All eligible premature infants of less than 37 weeks gestation who were admitted to the hospital during their first 10 days of life with clinical PDA confirmed by Doppler echocardiography were enrolled in the study. They were randomized into ibuprofen or indomethacin groups. As soon as the diagnosis was made for the 1st eligible baby, he/she was enrolled to the ibuprofen group and then the next eligible baby was assigned to the indomethacin group, and so on. The randomized distribution sequence was continued until the statistically recommended sample size was achieved.

The non-eligible infants were those with major congenital malformations, congenital heart defects, persistent pulmonary hyper-tension, intraventricular haemorrhage, blood urea nitrogen (BUN) concentration > 14 mmol/L, hyperbilirubinaemia in the level of exchange transfusion [3], bleeding tendency, evidence of necrotizing enterocolitis (NEC), platelet count < 50 000 /mm3, oliguria 1.8 mg/dL [8].

For the indomethacin group, the powder content of a 25 mg indomethacin capsule (Hakim Pharmaceutical Company, Tl-67-HM-026) was freshly prepared by dissolving in 25 mL distilled water. This was given orally as 0.2 mg/kg for 3 doses at 24-hour intervals [8]. For the ibuprofen group, an ibuprofen oral suspension containing 100 mg in 5 mL (Hakim Pharmaceutical Company, 75-HM-30) was given as an initial dose of 10 mg/kg, followed by 2 further doses of 5 mg/kg at 24-hour intervals [8]. Administration of the 2nd or 3rd doses of each drug was dependent on achievement of ductal closure after the initial doses.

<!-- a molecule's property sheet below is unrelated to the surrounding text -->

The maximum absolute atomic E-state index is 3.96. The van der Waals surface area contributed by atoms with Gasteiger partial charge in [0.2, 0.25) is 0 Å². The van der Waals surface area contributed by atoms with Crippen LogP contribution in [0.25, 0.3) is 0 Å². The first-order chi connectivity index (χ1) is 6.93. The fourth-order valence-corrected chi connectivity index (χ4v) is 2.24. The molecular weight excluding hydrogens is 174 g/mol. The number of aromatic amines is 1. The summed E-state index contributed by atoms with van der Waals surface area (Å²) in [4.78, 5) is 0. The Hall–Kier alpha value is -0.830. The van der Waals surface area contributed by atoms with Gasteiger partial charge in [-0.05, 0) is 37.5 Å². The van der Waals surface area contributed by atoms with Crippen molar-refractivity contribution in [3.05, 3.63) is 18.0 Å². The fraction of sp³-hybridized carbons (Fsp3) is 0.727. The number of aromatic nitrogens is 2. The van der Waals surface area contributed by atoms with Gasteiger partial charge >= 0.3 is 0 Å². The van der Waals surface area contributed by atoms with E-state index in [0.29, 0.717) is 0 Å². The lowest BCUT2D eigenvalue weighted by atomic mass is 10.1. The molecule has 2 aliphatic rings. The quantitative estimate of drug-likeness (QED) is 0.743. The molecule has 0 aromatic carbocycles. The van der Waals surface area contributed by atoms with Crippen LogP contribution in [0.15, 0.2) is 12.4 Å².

Apart from the regular daily care and clinical examinations, a 2nd and 3rd Doppler echocardiographic evaluation was performed for all neonates shortly after receiving the last doses of the drugs and 1 week later to visualize the state of the ductus and the shunting through it.

The 2 groups were evaluated and compared for sex, gestational age, vital signs and age at starting treatment, ductal closure, serum bilirubin level, renal function, thrombocyte count and evidence of NEC.

The Fisher exact test was used for data analysis.

The Board of the Department of Paediatrics and the Committee for Research Proposals approved the study design, and informed consent for participation in the study was obtained from all the parents.